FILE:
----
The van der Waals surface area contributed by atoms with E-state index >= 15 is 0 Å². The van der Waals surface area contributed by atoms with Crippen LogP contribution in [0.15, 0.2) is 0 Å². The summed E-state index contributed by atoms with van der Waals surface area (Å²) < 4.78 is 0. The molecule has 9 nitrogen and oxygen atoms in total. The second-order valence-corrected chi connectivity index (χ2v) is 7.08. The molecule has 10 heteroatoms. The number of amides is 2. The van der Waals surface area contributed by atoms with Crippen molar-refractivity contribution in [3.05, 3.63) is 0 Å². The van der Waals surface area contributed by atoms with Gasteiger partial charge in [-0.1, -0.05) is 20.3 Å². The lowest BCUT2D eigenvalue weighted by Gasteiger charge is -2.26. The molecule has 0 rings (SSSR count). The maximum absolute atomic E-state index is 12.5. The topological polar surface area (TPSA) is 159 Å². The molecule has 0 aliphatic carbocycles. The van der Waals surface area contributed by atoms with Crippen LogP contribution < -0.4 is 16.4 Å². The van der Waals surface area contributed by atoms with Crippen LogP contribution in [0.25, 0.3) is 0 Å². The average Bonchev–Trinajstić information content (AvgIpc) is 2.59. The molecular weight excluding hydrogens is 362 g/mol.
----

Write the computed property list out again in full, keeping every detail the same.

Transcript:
The van der Waals surface area contributed by atoms with E-state index >= 15 is 0 Å². The van der Waals surface area contributed by atoms with Crippen LogP contribution in [0.15, 0.2) is 0 Å². The summed E-state index contributed by atoms with van der Waals surface area (Å²) < 4.78 is 0. The molecule has 9 nitrogen and oxygen atoms in total. The second-order valence-corrected chi connectivity index (χ2v) is 7.08. The molecule has 10 heteroatoms. The number of amides is 2. The van der Waals surface area contributed by atoms with Crippen molar-refractivity contribution in [3.05, 3.63) is 0 Å². The van der Waals surface area contributed by atoms with Gasteiger partial charge in [-0.1, -0.05) is 20.3 Å². The lowest BCUT2D eigenvalue weighted by Gasteiger charge is -2.26. The molecule has 0 rings (SSSR count). The maximum absolute atomic E-state index is 12.5. The topological polar surface area (TPSA) is 159 Å². The molecule has 0 aliphatic carbocycles. The van der Waals surface area contributed by atoms with Crippen LogP contribution < -0.4 is 16.4 Å². The van der Waals surface area contributed by atoms with Crippen LogP contribution in [0.25, 0.3) is 0 Å². The average Bonchev–Trinajstić information content (AvgIpc) is 2.59. The molecular weight excluding hydrogens is 362 g/mol.